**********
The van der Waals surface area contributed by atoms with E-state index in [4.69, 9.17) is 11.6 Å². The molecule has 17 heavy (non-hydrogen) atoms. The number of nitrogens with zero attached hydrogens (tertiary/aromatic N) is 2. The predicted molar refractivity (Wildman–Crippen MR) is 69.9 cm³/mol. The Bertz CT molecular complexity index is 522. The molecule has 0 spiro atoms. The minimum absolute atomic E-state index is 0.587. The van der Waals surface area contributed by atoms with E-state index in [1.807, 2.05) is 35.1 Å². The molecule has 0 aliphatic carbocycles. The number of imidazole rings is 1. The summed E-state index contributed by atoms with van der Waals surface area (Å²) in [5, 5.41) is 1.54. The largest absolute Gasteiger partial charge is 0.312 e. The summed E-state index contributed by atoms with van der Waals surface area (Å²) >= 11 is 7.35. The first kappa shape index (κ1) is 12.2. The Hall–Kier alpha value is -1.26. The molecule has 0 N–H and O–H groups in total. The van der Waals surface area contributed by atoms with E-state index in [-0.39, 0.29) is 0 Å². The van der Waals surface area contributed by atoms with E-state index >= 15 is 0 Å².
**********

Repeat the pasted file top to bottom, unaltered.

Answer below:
The van der Waals surface area contributed by atoms with E-state index in [4.69, 9.17) is 11.6 Å². The molecule has 17 heavy (non-hydrogen) atoms. The number of nitrogens with zero attached hydrogens (tertiary/aromatic N) is 2. The predicted molar refractivity (Wildman–Crippen MR) is 69.9 cm³/mol. The Bertz CT molecular complexity index is 522. The molecule has 0 spiro atoms. The minimum absolute atomic E-state index is 0.587. The van der Waals surface area contributed by atoms with E-state index in [1.807, 2.05) is 35.1 Å². The molecule has 0 aliphatic carbocycles. The number of imidazole rings is 1. The summed E-state index contributed by atoms with van der Waals surface area (Å²) in [5, 5.41) is 1.54. The largest absolute Gasteiger partial charge is 0.312 e. The summed E-state index contributed by atoms with van der Waals surface area (Å²) >= 11 is 7.35. The first kappa shape index (κ1) is 12.2. The Hall–Kier alpha value is -1.26. The molecule has 0 N–H and O–H groups in total. The van der Waals surface area contributed by atoms with E-state index in [-0.39, 0.29) is 0 Å². The van der Waals surface area contributed by atoms with E-state index >= 15 is 0 Å².